Hungry for Change: What can you do to achieve SDG2?
The average American wastes 25% of their food, contributing to the $162 billion in wasted food by Americans per year, and the 32 million metric tons of food waste that wind up in landfills. Yet, 42.2 million Americans lived in food insecure households in 2015.
Obviously, there’s a problem.
Besides the clear consequences of malnourishment, including stunted growth, vitamin deficiency, illness, and death, world hunger contributes to much larger scale issues on the world stage. Without adequate sustainable food resources, people are likely to struggle with poverty, inequality, and lower quality of life for their population. Too often, though, this issue is associated with foreign developing nations. In the United States, 13 million children live in food-insecure households. Children who go to school hungry are less likely to succeed in school and more likely to be at risk for homelessness, health problems, and committing crimes. Women experiencing hunger are more likely to engage in prostitution. Both sexes are more likely to experience mental health issues, succumb to drug abuse, and be involved in child abuse.
Sustainability through Education
In order to end world hunger, the solutions must be long term and sustainable. Giving food to a person in need will suffice for a few hours, while sharing sustainable food practices will feed them for a lifetime.
A New York City-based, grassroots non-profit, Peace Accelerators, recently hosted a performing arts fundraiser to provide sustainable farming systems and agriculture education for refugees.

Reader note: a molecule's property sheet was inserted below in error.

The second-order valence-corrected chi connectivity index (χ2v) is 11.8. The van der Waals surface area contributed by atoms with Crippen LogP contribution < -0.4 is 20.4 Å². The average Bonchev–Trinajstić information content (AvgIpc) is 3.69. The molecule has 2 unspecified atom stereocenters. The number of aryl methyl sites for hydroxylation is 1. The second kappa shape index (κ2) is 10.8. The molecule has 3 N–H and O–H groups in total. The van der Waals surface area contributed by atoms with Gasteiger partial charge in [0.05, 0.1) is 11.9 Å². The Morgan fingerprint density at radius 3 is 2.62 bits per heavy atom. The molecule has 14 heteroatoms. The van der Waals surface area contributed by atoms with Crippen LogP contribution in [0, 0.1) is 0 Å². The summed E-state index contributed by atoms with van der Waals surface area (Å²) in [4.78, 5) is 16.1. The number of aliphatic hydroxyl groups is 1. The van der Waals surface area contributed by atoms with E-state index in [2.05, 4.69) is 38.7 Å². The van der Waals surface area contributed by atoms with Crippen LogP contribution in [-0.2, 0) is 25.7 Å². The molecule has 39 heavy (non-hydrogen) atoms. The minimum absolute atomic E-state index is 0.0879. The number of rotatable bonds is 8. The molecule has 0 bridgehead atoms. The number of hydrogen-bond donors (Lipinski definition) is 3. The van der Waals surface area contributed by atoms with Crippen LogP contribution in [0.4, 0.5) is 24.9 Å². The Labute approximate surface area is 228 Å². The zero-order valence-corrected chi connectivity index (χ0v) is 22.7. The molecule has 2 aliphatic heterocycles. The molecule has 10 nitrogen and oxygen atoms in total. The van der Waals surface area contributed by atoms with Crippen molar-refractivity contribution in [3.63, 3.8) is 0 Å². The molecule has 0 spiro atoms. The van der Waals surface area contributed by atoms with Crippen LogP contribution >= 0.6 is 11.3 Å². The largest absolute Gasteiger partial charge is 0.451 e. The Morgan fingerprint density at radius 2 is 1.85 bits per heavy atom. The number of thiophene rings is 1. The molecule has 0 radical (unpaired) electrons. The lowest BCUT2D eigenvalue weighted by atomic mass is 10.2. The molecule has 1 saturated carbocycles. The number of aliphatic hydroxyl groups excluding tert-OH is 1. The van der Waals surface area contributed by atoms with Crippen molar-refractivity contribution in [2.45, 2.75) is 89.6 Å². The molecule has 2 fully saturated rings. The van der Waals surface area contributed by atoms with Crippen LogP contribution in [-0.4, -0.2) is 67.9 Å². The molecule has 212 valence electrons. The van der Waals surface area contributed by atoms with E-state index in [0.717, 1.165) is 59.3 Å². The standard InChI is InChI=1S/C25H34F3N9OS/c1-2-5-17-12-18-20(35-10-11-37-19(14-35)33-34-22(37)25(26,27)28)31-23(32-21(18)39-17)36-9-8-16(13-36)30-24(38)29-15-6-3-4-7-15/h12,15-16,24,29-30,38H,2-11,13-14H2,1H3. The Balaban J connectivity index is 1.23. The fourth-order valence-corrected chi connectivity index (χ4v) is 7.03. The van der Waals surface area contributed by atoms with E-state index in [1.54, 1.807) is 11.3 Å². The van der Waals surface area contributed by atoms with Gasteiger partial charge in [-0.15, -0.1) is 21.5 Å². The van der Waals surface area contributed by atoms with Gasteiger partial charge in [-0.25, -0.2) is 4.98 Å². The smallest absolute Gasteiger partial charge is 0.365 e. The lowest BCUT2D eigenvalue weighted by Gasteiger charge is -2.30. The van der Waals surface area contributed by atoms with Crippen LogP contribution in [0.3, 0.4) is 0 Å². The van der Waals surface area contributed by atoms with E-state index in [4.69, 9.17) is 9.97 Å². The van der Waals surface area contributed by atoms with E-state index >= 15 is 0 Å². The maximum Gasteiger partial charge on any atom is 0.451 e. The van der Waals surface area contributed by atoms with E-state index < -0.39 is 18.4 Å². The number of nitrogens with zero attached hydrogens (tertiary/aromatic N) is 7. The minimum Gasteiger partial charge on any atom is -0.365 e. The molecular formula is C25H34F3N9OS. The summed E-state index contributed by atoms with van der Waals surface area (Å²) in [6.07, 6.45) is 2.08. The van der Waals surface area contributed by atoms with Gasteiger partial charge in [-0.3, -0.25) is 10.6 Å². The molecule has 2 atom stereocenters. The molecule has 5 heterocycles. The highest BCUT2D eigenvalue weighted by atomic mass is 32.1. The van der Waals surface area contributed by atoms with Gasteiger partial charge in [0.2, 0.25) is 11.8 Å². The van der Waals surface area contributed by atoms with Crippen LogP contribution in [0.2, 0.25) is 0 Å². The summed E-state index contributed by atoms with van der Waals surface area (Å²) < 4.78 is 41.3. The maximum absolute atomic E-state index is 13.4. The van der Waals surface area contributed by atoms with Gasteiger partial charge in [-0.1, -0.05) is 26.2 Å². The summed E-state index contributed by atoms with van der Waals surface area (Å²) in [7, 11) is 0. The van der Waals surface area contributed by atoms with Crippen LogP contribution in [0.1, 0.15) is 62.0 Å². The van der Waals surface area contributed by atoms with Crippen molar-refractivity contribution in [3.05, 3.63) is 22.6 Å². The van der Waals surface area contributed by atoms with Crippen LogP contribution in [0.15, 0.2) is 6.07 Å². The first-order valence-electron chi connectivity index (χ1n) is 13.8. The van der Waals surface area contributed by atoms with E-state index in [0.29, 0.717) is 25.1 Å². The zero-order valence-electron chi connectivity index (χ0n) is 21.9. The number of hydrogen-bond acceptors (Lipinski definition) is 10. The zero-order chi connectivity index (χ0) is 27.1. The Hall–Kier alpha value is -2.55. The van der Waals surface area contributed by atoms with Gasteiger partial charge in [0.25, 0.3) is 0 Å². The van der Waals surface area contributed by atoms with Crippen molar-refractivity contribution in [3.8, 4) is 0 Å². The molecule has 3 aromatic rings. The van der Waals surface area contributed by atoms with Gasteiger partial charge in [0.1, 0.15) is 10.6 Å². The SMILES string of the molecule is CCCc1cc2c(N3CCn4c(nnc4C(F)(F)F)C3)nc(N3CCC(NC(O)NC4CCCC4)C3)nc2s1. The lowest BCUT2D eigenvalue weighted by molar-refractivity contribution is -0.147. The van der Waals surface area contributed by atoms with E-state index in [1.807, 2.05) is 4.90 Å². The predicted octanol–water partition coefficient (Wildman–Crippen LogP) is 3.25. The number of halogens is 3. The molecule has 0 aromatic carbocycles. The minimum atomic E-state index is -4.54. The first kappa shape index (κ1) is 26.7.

Sustainability in agriculture is essential to long term solutions in food security. Since the 1900s, 75% of crop diversity has been lost from farmers’ fields. Protecting Biodiversity, or the variability of life on our planet, is another key aspect of achieving SDG 2. This can be achieved by preserving species of plant life and protecting pollinating organisms, like bees.
Green Peace has made efforts to protect bees, one of the world’s most important, but endangered, pollinators.
Reduce Food Waste
The millions of dollars in food waste that packs our landfills and pollutes our oceans shows how each sustainable development goal is linked to another. By reducing food waste and ending world hunger, we are also impacting climate change, poverty, and many other world issues.
Many companies are partnering to create sustainable packaging for food: using wasted food in order to reduce food waste.
Social media has made it possible for anyone, including you, to raise awareness and connect with people around the world to combat hunger. In early 2016, a campaign called Scraped Plate swept through social media, newspaper ads, and New York City billboards, raising awareness about food waste and inaccessibility to healthy foods by fooling (and then educating) the public. After watching a short video, people who went to their website found that their claim to pick up leftover and deliver it to a person in need is not a real service, but that the hunger issue is.
There has been a lot of progress: the proportion of undernourished people worldwide has declined by about 5% since 2002, but there is still work to be done. For the millions of children who rely on public school meals as their only healthy and adequate meal of the day, their health is at an even greater risk. The current administration’s rollbacks on Michelle Obama’s healthy lunch initiative allow schools to ease standards of healthy food choices for kids in schools across America. People need healthy food. This is not a political statement. So, in the words of the former first lady, “Why would that be political?”
Simple ways you can end hunger:
-Eat your leftovers
-Realistic Shopping -do you really need that much?
-Donate unused canned goods and more to food banks
-Check out this list of 14 ways consumers can reduce food waste
-Call your state representatives and share your knowledge about the health standards we need in our country and around the world.